However, a curriculum which is prescribed, planned and delivered may not bear all that much resemblance to the learned curriculum which pupils ‘take away’ from their time in classrooms and beyond. The extent to which a curriculum is received may be the result of a mismatch between the ideology of the school, the aspirations of the teacher and the interests and capabilities of the learner. The extent of these gaps may come to light on an everyday basis through formative approaches to assessment and on a longer term basis through the summative test and examination regimes. Even the OECD has made de the point that,

‘In some cases, people see the curriculum entirely in terms of the subjects that are taught, and as set out within the set of textbooks, and forget the wider goals of competencies and personal development. This is why a curriculum framework is important. It sets the subjects within this wider context, and shows how learning experiences within the subjects need to contribute to the attainment of the wider goals.’ 2

Andreas Schleicher, who heads up the OECD’s education directorate, has made the point that
‘We live in a fast-changing world, and producing more of the same knowledge and skills will not suffice to address the challenges of the future. A generation ago, teachers could expect that what they taught would last their students a lifetime. Today, because of rapid economic and social change, schools have to prepare students for jobs that have not yet been created, technologies that have not yet been invented and problems that we don’t yet know will arise.’ (ibid)

However, even this is not enough. The purpose of education is not merely to support an economy. Young people are already living in a world where they need to assume responsibilities, respond to personal challenges and make moral choices which were unknown to their parents. Education needs to support young people to become self- motivated, engaged in their communities, anticipatory, analytical, caring, collaborative, and of course, well informed and above all sceptical.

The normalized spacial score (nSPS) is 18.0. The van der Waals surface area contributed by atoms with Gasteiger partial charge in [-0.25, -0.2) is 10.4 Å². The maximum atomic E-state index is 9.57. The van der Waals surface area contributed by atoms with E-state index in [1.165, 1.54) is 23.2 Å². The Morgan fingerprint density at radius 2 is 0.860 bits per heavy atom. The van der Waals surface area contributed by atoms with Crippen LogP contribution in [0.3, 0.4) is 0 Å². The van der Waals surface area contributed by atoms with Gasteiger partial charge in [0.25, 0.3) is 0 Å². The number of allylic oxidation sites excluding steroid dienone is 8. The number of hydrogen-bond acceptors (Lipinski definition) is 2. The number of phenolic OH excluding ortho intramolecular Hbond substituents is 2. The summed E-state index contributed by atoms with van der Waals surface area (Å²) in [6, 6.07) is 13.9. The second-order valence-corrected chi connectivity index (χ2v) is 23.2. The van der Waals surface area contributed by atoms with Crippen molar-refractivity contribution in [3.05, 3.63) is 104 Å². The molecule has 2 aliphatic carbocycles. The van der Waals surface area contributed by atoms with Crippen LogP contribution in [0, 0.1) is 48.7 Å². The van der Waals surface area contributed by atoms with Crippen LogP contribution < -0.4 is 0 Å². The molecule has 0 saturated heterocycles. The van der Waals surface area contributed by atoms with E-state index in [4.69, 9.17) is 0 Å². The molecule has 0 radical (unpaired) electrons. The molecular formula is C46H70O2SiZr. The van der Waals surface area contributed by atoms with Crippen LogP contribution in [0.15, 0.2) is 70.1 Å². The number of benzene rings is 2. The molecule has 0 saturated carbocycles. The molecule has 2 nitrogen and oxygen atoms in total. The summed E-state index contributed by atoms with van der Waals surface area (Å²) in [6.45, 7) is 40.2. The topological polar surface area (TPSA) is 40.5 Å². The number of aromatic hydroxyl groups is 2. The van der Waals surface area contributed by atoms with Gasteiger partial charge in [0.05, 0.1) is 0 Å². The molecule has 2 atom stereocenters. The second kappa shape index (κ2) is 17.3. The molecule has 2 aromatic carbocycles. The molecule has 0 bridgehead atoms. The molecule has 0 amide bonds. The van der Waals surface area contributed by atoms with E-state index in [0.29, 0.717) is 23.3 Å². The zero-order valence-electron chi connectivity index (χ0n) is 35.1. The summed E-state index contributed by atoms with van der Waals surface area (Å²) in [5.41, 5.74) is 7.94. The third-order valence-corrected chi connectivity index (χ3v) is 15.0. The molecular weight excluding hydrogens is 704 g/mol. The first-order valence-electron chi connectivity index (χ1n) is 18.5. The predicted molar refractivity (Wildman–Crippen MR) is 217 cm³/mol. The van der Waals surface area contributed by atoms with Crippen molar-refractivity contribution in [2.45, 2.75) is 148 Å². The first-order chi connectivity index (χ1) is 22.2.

Of course this also implies that the curriculum which might support these aspirations needs to represent a view of knowledge that is not compartmentalised but considers the interrelatedness of subject disciplines and is supported by pedagogies which are collaborative and negotiated between the teacher and the taught.

For this to be achieved we need as a matter of some urgency, to look again at the theories of knowledge which underpin our current curriculum whilst also considering the psychology of learning which informs classroom practice. Only when these are made explicit and transparent will we able to move towards a coherent curriculum which could meet the needs of young people in the 21st century. It is unfortunate that in the more recent discussions around the nature of the curriculum there has been a strain and confusion between the ‘forward looking economy driven model’ and the ‘nostalgia bound independent school’ model. These inevitably make use of false dichotomies where knowledge and skills are seen as compartmentalised. So how have we arrived in this less than desirable position?

Amanda Spielman in her HMCI annual commentary provided one strong answer:

“It is certainly possible that this ambiguity and lack of shared understanding expose competing notions of what curriculum means across the sector. However, the most likely explanation is that this arises from a weak theoretical understanding of curriculum. This was confirmed by school leaders, who said that there was a time (long ago) when teachers were taught the theory that underpins curriculum planning. Over time, this competence across the sector ebbed away.”3

The time is now right to engage the teaching profession in the development of a close and rigorous consideration of the theory of curriculum design.

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References

1 Wolfe, Alison Oxford Review of Economic Policy. Vol 20, No 2, 2004
2 Schleicher, Andreas, OECD Education Directorate, 2017 (OECD website)
3 Spielman, Amanda, HMCI Commentary 2017, Ofsted October 2017

October 2017

Peter Dougill is a Senior Visiting Research Fellow at the University of Sussex and a member of the New Visions for Education Group